Recently, a home in Calgary went on the market that had a dark past associated with it. The home is the one where multiple murders occurred this year. Across Canada every year, many homes get listed where violent attacks have occurred. In the industry, these homes are referred to as "stigmatized properties".
The Laws Regarding Stigmatized Properties
In the United States, there is a law in most states requiring sellers to make a full disclosure about a murder or a suicide that has occurred on the property within the last 3 years. In Canada, Québec is the only province in the country that has a disclosure law for murder. Throughout the rest of Canada, including Alberta, a real estate agent has no legal obligation to let a buyer know that the property has a dark past.
How Real Estate Agents Handle Stigmatized Property Disclosures
There is, however, an integrity code that a real estate agent has to abide to. If a buyer asks about a dark past regarding a home, the agent has 2 ways they can answer.
- They can state the truth that the murder happened there.
- If the seller has decided to not disclose the information, the agent will let the potential buyer know that they'll have to perform his own research.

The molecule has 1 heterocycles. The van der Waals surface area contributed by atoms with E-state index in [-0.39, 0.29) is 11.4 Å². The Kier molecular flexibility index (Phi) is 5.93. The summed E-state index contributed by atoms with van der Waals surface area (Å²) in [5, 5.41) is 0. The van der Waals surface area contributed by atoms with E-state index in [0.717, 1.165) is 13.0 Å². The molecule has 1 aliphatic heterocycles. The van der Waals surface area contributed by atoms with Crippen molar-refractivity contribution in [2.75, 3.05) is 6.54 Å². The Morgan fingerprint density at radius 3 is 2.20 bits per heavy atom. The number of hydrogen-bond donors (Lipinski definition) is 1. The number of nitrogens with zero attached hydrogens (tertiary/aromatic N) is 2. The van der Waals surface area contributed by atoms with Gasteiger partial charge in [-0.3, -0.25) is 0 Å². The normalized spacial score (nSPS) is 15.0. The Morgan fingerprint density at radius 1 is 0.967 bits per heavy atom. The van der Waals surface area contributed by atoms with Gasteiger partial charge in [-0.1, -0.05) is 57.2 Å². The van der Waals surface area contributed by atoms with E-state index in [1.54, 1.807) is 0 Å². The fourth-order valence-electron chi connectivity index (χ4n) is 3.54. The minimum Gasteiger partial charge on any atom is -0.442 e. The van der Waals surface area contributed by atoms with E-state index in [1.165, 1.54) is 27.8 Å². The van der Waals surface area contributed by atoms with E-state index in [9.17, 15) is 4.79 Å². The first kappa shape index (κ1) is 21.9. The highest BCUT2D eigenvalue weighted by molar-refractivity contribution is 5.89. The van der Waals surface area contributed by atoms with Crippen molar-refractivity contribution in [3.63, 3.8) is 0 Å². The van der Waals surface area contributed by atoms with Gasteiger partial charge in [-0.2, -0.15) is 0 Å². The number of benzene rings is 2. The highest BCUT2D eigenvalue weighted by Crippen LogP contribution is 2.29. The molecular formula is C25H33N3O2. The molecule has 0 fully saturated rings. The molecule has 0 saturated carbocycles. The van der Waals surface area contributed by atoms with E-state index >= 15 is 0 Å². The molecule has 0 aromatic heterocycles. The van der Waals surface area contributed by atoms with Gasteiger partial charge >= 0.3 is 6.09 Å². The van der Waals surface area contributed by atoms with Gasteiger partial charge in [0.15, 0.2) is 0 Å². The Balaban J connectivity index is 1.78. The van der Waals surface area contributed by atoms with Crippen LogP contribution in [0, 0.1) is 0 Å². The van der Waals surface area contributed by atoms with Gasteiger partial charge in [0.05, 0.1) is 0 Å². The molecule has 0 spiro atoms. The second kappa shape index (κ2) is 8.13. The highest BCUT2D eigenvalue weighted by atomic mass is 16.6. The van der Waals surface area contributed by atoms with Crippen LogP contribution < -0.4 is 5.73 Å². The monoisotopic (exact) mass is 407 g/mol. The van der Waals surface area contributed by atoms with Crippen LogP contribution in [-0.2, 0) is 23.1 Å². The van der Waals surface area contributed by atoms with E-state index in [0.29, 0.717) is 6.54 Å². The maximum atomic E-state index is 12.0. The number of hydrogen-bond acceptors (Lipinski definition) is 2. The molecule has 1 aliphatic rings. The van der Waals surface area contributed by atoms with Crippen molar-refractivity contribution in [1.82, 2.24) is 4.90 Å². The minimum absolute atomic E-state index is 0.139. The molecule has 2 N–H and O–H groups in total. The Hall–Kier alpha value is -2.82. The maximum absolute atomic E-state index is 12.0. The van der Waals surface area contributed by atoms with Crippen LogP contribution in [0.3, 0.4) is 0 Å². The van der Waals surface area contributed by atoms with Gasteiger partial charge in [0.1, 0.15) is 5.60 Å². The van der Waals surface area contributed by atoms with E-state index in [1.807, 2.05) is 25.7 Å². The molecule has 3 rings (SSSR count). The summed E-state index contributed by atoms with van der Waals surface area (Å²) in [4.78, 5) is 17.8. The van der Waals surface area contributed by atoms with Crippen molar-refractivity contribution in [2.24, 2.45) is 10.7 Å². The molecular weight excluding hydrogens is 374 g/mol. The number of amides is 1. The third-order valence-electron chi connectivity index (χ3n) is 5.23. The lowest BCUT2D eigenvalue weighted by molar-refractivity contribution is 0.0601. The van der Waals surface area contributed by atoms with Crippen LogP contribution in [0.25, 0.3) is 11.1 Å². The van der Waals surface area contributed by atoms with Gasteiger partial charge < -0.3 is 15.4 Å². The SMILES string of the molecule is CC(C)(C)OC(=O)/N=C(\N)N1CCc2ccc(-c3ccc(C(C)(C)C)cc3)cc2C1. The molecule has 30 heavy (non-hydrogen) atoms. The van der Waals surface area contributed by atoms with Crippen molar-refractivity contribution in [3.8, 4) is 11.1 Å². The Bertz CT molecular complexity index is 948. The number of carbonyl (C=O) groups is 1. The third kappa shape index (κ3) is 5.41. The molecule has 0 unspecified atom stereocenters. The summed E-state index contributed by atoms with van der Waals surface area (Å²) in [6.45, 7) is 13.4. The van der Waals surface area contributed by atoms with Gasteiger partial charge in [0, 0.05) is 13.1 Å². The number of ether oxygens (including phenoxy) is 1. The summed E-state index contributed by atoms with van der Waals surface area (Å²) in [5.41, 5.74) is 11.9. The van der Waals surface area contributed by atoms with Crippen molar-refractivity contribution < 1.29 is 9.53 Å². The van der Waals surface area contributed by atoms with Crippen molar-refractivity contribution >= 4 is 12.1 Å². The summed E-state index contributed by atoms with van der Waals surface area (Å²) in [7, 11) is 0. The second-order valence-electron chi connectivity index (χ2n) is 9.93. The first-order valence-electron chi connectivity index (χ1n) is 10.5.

Warning Signs of Stigmatized Properties
When buyers are searching for a home, they may be concerned that they will not be able to find out from the seller if a home is considered stigmatized. If you're searching for a home and would like to avoid the purchase of a stigmatized property, here are a few warning signs to look out for:
- The listing has an indication that the agent must be called to learn about seller disclosures.
- The listing agent may even use language to describe the property "as is", or "cash transactions only", which can indicate a property that has been tough to sell.
- If the listing has been on the market for longer than any other comparable property, you could be dealing with a property that is stigmatized.
If a property looks too good to be true, it might be a property that has a sketchy past. Of course, this is no guarantee that something dark has happened in a home, and the only way to find out for sure is to speak with the agent about it. Due to their integrity obligation, agents can't wait until the last minute to share stigmas with potential buyers, and must share this information as soon as possible to give the buyer a chance to avoid purchasing the property.
The Fate of Famous Stigmatized Properties
In some cases, where the properties have become notorious sites of a murder, the building needs to be torn down. This was the case with the Paul Bernardo home in St. Catherine's, Ontario, O.J. Simpson's house, the buildings at Robert Pickton's pig farm in Coquitlam and others.
What Qualifies a Property as Stigmatized?
When it comes to homeowners that have peacefully passed away in their own places, it doesn't seem to be a big deal to most people. Violent deaths, however, attach a negative stigma to a home and make it much harder to sell.
The best way to find out about a home's past if you are concerned about it is to check with the neighbours. They will be able to give you a heads up about a home that may carry a dark past with it.